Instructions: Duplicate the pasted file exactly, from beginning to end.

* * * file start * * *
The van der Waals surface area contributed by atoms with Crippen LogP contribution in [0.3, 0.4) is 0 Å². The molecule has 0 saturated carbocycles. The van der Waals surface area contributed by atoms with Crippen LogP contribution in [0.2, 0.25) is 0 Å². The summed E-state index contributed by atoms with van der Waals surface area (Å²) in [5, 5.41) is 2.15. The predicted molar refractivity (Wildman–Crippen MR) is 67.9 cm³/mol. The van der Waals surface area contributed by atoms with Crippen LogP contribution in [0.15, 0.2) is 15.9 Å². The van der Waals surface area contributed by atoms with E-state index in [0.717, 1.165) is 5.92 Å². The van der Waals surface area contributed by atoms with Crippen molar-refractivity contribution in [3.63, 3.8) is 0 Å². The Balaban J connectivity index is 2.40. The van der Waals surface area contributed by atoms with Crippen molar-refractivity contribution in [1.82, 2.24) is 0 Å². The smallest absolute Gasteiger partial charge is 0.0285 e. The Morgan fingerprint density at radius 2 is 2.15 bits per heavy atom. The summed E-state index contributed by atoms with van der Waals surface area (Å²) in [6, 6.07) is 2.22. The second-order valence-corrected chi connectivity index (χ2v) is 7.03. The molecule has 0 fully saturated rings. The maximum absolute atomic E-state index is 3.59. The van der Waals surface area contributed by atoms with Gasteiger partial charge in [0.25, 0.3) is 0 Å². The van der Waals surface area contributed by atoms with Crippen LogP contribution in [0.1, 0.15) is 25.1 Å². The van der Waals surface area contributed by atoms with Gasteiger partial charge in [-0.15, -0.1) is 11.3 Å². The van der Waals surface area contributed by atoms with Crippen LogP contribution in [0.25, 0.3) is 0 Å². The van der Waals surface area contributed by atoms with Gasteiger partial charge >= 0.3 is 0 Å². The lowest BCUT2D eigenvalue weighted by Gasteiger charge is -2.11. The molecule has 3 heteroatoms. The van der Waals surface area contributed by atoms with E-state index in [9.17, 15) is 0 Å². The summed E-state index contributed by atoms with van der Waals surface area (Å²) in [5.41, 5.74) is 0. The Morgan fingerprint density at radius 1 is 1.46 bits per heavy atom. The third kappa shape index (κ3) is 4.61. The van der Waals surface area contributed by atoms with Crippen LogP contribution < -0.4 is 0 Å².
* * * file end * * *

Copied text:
The van der Waals surface area contributed by atoms with Crippen LogP contribution in [0.3, 0.4) is 0 Å². The molecule has 0 saturated carbocycles. The van der Waals surface area contributed by atoms with Crippen LogP contribution in [0.2, 0.25) is 0 Å². The summed E-state index contributed by atoms with van der Waals surface area (Å²) in [5, 5.41) is 2.15. The predicted molar refractivity (Wildman–Crippen MR) is 67.9 cm³/mol. The van der Waals surface area contributed by atoms with Crippen LogP contribution in [0.15, 0.2) is 15.9 Å². The van der Waals surface area contributed by atoms with E-state index in [0.717, 1.165) is 5.92 Å². The van der Waals surface area contributed by atoms with Crippen molar-refractivity contribution in [3.63, 3.8) is 0 Å². The Balaban J connectivity index is 2.40. The van der Waals surface area contributed by atoms with Crippen molar-refractivity contribution in [1.82, 2.24) is 0 Å². The smallest absolute Gasteiger partial charge is 0.0285 e. The Morgan fingerprint density at radius 2 is 2.15 bits per heavy atom. The summed E-state index contributed by atoms with van der Waals surface area (Å²) in [6, 6.07) is 2.22. The second-order valence-corrected chi connectivity index (χ2v) is 7.03. The molecule has 0 fully saturated rings. The maximum absolute atomic E-state index is 3.59. The van der Waals surface area contributed by atoms with Gasteiger partial charge in [0.25, 0.3) is 0 Å². The van der Waals surface area contributed by atoms with Crippen LogP contribution in [0.1, 0.15) is 25.1 Å². The van der Waals surface area contributed by atoms with Gasteiger partial charge in [-0.15, -0.1) is 11.3 Å². The van der Waals surface area contributed by atoms with Crippen LogP contribution in [0.25, 0.3) is 0 Å². The van der Waals surface area contributed by atoms with Gasteiger partial charge >= 0.3 is 0 Å². The lowest BCUT2D eigenvalue weighted by Gasteiger charge is -2.11. The molecule has 3 heteroatoms. The van der Waals surface area contributed by atoms with E-state index in [9.17, 15) is 0 Å². The summed E-state index contributed by atoms with van der Waals surface area (Å²) in [5.41, 5.74) is 0. The Morgan fingerprint density at radius 1 is 1.46 bits per heavy atom. The third kappa shape index (κ3) is 4.61. The van der Waals surface area contributed by atoms with Crippen LogP contribution < -0.4 is 0 Å².